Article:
WASHINGTON — Hillary Clinton is back.
The 2016 Democratic presidential nominee on Monday formally launched Onward Together, a political nonprofit group that she said is “dedicated to advancing the progressive vision that earned nearly 66 million votes in the last election.”
The group is poised to help fund some of the organizations at the forefront of liberal efforts to push back on President Trump’s agenda and to seize seats from Republicans in Congress. Clinton said Onward Together will support groups such as Swing Left, which is working to elect Democrats to the House, and Indivisible, a rapidly expanding organization of anti-Trump activists who are using tactics borrowed from conservative Tea Party activists to oppose Trump and to challenge congressional Republicans at town hall meetings.
“This year hasn’t been what I envisioned,” Clinton said in one of a series of tweets Monday afternoon announcing her move, “but I know what I’m still fighting for: a kinder, big-hearted, inclusive America. Onward!”
Clinton said the group, whose leadership includes former Vermont governor and 2004 presidential candidate Howard Dean, will “encourage people to get involved, organize and even run for office.”
“More than ever,” she said, “I believe citizen engagement is vital to our democracy. I’m so inspired by everyone stepping up to organize and lead.”
The former secretary of State kept a low profile immediately after the election — venturing for walks in the woods near her New York home and steadfastly ignoring reporters’ questions when she attended Trump’s Jan. 20 inauguration. But she has been increasingly vocal. During a March speech, for instance, she attacked Republicans for efforts to repeal the Affordable Care Act. She also is working on a new book of personal essays that is slated to be released this fall.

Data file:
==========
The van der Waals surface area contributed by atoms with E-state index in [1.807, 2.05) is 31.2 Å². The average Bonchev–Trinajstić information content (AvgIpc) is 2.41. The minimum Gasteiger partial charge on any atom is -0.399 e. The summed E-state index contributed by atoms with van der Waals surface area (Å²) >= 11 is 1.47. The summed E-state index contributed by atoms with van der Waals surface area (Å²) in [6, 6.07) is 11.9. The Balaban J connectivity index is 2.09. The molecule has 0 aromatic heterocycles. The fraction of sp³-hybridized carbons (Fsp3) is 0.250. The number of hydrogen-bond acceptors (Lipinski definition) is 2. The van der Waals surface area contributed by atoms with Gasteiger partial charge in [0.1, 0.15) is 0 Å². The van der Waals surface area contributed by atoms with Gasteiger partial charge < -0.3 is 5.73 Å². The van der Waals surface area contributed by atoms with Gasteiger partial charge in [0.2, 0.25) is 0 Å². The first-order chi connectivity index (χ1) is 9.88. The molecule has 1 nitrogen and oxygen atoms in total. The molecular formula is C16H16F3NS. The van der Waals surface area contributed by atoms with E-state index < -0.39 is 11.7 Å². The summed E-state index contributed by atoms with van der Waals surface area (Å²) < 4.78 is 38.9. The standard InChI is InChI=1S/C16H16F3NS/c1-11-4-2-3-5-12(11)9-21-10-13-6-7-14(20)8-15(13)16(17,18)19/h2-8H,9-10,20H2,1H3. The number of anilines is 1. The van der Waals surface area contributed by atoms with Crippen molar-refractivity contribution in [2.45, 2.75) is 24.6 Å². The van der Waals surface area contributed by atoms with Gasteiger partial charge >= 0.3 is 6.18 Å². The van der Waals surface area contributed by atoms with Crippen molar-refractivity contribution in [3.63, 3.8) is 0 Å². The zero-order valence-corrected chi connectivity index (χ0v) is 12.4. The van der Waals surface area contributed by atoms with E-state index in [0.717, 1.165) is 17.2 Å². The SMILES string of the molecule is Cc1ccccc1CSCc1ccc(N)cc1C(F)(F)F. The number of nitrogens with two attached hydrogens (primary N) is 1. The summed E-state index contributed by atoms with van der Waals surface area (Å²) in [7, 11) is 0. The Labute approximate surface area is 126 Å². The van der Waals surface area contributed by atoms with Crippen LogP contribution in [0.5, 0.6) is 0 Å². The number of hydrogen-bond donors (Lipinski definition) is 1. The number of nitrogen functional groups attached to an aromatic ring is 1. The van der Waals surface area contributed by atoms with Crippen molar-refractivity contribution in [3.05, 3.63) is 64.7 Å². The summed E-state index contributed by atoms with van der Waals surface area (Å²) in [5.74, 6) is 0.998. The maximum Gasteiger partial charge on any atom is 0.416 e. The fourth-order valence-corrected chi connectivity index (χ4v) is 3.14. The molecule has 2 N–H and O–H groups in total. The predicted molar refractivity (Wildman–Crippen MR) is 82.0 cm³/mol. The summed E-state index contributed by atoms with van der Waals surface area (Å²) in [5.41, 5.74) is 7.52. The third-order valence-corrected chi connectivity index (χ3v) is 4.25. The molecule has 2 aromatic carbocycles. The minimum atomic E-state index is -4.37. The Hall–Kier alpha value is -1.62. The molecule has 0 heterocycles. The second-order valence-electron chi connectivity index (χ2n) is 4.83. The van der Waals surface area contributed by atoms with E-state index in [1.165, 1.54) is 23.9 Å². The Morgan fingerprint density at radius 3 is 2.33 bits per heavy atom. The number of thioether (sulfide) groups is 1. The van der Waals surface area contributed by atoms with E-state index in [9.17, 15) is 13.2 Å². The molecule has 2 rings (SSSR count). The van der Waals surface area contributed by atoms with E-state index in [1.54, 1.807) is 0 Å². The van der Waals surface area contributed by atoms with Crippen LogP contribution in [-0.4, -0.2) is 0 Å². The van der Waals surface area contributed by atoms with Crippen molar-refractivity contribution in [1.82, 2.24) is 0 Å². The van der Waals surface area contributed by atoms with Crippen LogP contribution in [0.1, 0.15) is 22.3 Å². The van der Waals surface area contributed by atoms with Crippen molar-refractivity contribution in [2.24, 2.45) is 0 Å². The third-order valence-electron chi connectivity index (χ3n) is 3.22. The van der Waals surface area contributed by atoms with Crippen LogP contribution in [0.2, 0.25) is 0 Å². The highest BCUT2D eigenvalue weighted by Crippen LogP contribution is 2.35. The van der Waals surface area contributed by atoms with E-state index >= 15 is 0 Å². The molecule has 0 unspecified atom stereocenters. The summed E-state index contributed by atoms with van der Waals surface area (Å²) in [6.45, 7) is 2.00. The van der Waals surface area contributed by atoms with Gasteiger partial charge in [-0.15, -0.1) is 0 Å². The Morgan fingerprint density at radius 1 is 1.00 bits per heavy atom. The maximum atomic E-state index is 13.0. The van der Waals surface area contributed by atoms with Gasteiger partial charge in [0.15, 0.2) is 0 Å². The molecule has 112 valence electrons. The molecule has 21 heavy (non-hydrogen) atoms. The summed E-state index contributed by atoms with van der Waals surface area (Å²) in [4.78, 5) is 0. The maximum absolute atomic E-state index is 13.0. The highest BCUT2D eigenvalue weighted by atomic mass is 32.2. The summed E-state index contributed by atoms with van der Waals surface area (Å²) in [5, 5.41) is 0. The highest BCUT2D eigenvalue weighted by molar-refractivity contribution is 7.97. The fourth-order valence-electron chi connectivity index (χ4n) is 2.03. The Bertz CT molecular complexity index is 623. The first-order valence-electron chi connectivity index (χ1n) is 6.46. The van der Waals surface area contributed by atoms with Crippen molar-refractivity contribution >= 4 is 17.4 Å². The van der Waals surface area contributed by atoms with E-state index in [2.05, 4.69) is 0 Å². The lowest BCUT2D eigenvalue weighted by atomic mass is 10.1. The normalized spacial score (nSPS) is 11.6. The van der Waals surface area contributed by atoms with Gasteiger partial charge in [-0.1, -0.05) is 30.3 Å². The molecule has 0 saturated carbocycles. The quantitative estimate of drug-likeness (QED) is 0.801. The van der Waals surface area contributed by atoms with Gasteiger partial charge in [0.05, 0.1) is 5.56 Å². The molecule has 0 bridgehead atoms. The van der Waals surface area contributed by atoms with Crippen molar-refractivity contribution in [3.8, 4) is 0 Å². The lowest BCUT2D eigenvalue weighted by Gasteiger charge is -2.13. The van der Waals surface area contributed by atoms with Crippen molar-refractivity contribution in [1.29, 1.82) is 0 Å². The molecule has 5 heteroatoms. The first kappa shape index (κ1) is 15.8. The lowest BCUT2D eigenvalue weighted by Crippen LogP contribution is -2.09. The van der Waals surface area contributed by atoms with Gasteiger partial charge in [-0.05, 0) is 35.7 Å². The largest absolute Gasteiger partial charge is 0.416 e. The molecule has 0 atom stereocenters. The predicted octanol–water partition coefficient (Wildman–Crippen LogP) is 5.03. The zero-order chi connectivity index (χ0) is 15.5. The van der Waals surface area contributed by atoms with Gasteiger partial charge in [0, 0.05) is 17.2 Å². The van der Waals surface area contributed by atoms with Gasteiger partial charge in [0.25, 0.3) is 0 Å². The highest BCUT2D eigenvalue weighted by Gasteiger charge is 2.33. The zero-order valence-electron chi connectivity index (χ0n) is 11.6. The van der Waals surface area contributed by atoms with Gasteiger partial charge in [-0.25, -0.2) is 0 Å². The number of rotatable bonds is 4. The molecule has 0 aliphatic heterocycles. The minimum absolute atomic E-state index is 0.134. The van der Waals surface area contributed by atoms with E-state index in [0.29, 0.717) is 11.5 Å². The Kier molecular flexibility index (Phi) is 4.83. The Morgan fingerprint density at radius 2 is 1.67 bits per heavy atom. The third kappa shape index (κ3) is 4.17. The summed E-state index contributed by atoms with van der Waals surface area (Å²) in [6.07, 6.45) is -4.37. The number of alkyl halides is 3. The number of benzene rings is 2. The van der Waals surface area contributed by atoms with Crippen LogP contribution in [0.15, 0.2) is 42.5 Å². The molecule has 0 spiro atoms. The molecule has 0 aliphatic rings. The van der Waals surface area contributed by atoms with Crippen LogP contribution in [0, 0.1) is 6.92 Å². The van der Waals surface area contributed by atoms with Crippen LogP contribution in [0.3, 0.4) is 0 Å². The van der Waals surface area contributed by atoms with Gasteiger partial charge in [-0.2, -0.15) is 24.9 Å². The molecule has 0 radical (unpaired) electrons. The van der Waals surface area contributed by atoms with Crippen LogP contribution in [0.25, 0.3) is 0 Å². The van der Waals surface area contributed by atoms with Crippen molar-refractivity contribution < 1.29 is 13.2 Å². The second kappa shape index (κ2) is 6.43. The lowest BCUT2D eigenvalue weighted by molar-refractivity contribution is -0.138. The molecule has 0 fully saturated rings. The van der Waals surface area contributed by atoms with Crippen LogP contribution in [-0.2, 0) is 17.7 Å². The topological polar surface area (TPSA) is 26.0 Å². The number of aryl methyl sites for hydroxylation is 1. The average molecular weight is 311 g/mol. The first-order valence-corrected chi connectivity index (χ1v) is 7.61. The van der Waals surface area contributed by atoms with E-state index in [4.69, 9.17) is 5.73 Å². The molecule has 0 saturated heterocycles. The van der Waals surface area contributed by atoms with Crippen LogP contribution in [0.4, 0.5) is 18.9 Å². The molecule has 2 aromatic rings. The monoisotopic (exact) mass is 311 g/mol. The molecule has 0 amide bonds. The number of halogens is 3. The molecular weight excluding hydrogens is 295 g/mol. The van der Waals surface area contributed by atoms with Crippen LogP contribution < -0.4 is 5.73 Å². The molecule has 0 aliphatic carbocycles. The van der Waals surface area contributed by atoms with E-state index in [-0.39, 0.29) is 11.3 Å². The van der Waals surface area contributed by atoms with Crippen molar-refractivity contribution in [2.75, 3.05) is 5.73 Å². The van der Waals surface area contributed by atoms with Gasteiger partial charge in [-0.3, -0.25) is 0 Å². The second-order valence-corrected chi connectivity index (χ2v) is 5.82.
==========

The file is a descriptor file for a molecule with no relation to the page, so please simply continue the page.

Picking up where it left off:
On Monday, Republicans criticized Clinton’s return to the world of politics.
“The American people rejected Hillary Clinton six months ago because she’s completely out-of-touch, untrustworthy, and embraced the failed policies of the past,” Michael Ahrens, a spokesman for the Republican National Committee, said in a statement. “If Democrats were smart, they’d realize it’s time to move onward from Hillary Clinton altogether.”
And conservatives are likely to use Clinton’s involvement to cast anti-Trump groups as arms of the Democratic establishment. Earlier this year, Trump complained on Twitter that many of the “so-called angry crowds” confronting Republican lawmakers were “planned out by liberal activists.”
Nathan Gonzales, who edits the non-partisan newsletter Inside Elections, said Clinton’s involvement will energize the Republican base, but he said Clinton is unlikely to emerge as the “defining” person in 2018 midterm elections or in the anti-Trump movement. “When the party isn’t in the White House, everyone thinks they are in charge and knows the way,” he said.
The Democracy Alliance, an influential network of liberal donors, also has begun to connect with new groups, such as Indivisible.
Julie Kohler, a top Democracy Alliance official, said Clinton’s help is welcome. “Right now, it’s all hands on deck,” she said. “With her visibility and credibility on these issues, it’s real net gain.”
Clinton signaled her support for Swing Left earlier this month with a tweet, backing the group’s fundraising drive to help Democrats in 35 swing districts occupied by Republicans who voted this month to repeal the Affordable Care Act. The drive raised $1.3 million, Swing Left spokeswoman Michelle Finocchi said.
Finocchi said any financial support from Clinton’s group will help pay for operating expenses, including hiring staffers.